4. I am employing Curkpatricks’ (2002:108) language of two parables, although I am aware of the alternative view that Luke 18:2–5 is the realistic narration of the parable and Luke 18:1, 6–8 is Luke’s allegorisation of the parable.

5. Freed (1987:38) argues on account of the vocabulary and style that the parable is Lukan. It is unique to Luke, and as Wolter (2017:315) points out, there is no way of knowing where the parable comes from.

6. The same formula is seen in Luke 18:9 and 19:11.

7. The πρὸς τό with the infinitive δεῖν occurs only in the NT in Luke (Wolter 2017:315).

8. The only other occurrence of the verb ἐγκακέω is in the Corpus Paulinium, where the verb is always used, as is the case here, with a negation (see also 2 Cor 4:1; Gl 6:9; Eph 3:13; 2 Thess 3:13; also 2 Clem 2:2). The verb is not found in the LXX but present in later Greek translations of the OT and in the NT (Spicq & Ernest 1994:398).

9. The use of ‘pray without ceasing’ occurs in 1 Thessalonians 5:17.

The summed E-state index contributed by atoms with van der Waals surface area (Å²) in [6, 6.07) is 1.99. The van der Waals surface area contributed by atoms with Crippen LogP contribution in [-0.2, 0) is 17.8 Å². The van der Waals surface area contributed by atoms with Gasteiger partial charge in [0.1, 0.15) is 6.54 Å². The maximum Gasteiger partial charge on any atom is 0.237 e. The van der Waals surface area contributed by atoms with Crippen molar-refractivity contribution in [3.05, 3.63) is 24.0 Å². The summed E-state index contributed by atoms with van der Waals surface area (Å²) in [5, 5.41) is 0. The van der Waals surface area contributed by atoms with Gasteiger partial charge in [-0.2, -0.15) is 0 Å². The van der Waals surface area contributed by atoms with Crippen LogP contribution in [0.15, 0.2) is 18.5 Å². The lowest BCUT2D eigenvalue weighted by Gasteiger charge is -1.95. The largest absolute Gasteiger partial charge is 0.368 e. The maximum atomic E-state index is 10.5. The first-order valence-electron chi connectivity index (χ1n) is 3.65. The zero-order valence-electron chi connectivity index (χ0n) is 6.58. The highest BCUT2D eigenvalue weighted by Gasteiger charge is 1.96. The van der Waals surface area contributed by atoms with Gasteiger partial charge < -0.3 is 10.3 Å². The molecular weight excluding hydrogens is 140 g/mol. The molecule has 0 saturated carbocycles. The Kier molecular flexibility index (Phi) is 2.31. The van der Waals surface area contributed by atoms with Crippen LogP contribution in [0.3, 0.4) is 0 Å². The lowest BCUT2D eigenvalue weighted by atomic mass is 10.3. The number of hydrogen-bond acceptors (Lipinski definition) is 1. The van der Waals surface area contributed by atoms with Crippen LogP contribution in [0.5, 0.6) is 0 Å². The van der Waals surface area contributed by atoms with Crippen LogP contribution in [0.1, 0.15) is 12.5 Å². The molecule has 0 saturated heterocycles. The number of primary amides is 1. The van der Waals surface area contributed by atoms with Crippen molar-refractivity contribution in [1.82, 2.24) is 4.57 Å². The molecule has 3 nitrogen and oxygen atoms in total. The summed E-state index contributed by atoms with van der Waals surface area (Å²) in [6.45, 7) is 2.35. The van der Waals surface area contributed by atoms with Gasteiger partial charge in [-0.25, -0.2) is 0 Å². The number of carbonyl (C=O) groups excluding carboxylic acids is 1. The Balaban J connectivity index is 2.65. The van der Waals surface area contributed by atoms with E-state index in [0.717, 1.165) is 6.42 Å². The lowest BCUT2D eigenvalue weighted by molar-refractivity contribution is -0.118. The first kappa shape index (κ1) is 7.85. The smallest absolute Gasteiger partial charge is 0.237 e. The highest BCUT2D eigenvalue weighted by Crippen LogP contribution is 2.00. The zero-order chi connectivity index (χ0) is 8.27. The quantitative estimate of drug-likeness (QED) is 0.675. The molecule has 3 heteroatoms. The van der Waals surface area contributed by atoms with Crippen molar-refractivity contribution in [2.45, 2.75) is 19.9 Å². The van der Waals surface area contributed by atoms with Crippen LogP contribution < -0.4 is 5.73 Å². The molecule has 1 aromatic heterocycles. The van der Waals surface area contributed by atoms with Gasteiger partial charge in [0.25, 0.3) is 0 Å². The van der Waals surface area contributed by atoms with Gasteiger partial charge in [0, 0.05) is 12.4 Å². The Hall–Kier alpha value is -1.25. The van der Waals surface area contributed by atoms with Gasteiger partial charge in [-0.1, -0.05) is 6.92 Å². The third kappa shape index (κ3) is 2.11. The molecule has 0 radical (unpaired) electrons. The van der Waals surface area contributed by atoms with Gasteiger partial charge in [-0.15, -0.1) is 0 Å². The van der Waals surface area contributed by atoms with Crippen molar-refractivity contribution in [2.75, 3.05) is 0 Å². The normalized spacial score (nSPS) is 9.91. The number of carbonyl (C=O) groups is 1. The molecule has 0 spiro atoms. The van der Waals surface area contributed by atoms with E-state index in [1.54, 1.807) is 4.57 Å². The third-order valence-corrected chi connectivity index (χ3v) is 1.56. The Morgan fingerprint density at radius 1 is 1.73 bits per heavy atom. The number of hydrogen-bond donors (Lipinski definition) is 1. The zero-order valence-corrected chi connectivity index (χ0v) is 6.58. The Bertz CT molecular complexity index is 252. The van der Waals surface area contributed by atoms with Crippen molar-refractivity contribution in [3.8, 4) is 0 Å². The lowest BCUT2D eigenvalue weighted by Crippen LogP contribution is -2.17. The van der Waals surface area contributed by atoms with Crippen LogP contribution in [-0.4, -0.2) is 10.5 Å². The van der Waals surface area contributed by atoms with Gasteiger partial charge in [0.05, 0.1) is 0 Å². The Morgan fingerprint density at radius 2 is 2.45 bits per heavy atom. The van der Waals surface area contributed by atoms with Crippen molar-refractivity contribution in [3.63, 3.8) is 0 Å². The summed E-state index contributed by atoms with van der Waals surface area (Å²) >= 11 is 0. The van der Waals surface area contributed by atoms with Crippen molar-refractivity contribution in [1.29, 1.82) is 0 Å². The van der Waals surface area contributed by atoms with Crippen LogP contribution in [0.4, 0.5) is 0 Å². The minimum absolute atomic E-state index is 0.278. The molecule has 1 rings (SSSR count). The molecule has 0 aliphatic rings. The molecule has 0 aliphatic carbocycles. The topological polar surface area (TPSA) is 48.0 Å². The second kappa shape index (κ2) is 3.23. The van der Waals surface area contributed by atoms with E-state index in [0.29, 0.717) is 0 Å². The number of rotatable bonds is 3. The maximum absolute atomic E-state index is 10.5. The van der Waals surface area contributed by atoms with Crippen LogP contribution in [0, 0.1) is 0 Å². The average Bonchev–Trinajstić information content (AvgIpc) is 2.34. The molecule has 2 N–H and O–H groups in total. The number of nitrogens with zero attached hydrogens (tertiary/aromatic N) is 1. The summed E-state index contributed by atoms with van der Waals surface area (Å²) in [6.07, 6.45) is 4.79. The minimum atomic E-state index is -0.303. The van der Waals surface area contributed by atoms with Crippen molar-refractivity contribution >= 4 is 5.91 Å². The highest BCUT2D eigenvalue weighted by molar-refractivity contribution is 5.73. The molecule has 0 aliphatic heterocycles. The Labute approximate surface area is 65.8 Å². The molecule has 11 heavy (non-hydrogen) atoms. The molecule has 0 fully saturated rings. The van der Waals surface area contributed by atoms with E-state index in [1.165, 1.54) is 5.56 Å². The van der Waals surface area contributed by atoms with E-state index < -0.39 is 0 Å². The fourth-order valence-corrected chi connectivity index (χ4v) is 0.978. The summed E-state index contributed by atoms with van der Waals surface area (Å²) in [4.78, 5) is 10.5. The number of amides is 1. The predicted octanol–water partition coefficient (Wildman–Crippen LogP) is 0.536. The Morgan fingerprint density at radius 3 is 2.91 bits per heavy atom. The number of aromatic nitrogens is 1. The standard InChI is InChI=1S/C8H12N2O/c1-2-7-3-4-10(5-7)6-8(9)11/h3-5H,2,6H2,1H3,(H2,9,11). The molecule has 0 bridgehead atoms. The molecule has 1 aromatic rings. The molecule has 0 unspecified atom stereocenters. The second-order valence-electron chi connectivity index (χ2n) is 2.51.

10. See Dionysius of Halicarnassus, Antiquitates romanae 10.10.7; see also Antiquitates romanae 12.13.2 and Lysias, Orationes 12.9; Philo, De specialibus legibus 3.209; Josephus, Antiquitates judaicae 1.72; 10.83; Wisdom of Solomon 2.10; 6.7); Joseph and Aseneth 28.7.

11. It is possible that both classical phrases ἐπὶ χρόνον and μετὰ ταῦτα are Lukan (cf. Ac 7:7; 13:20; 15:16) (Nolland 1993:868).

12. The figurative meaning is especially substantiated with Aristotle, Ars rhet. 3.11, 15 § 1413a.20; Plutarch, Mor. 921F; Diogenes Laertius, Vitae 6.89.

13. See Testament of Reuben 6.6; Testament of Leviticus 2.2; Testament of Joseph 20.1; cf. 1 Maccabees 2.67; 9.42.

14. The inferential particle’s accentuation is as follows in an interrogative clause: ἆρα ἆρα εὑρήσει τὴν πίστιν ἐπὶ τῆς γῆς; (Moule 1953:164). The question is not a rhetorical question.

15. Although the gospel makes mention of Theophilus, who probably was a man of means, the gospel was circulated in various communities.